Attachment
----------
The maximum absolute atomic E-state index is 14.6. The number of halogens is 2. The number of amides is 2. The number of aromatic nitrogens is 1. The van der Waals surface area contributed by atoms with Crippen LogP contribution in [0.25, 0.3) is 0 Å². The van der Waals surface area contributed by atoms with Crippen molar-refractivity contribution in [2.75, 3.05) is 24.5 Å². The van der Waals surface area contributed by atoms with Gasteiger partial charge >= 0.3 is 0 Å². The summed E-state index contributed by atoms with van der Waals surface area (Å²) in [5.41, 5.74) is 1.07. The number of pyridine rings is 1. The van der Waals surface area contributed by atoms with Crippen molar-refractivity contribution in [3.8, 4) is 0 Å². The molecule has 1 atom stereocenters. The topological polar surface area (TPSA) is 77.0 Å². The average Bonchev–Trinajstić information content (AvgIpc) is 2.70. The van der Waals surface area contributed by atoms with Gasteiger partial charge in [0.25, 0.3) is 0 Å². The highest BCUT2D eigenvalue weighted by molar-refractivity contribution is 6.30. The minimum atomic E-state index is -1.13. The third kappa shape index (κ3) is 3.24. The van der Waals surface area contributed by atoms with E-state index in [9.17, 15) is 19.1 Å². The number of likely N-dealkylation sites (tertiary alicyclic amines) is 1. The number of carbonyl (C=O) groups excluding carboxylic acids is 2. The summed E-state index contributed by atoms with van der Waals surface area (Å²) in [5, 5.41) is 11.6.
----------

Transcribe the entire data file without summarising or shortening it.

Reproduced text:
The maximum absolute atomic E-state index is 14.6. The number of halogens is 2. The number of amides is 2. The number of aromatic nitrogens is 1. The van der Waals surface area contributed by atoms with Crippen LogP contribution in [0.25, 0.3) is 0 Å². The van der Waals surface area contributed by atoms with Crippen molar-refractivity contribution in [2.75, 3.05) is 24.5 Å². The van der Waals surface area contributed by atoms with Gasteiger partial charge >= 0.3 is 0 Å². The summed E-state index contributed by atoms with van der Waals surface area (Å²) in [5.41, 5.74) is 1.07. The number of pyridine rings is 1. The van der Waals surface area contributed by atoms with Crippen molar-refractivity contribution in [3.8, 4) is 0 Å². The molecule has 1 atom stereocenters. The topological polar surface area (TPSA) is 77.0 Å². The average Bonchev–Trinajstić information content (AvgIpc) is 2.70. The van der Waals surface area contributed by atoms with Gasteiger partial charge in [0.25, 0.3) is 0 Å². The highest BCUT2D eigenvalue weighted by molar-refractivity contribution is 6.30. The minimum atomic E-state index is -1.13. The third kappa shape index (κ3) is 3.24. The van der Waals surface area contributed by atoms with E-state index in [9.17, 15) is 19.1 Å². The number of likely N-dealkylation sites (tertiary alicyclic amines) is 1. The number of carbonyl (C=O) groups excluding carboxylic acids is 2. The summed E-state index contributed by atoms with van der Waals surface area (Å²) in [5, 5.41) is 11.6.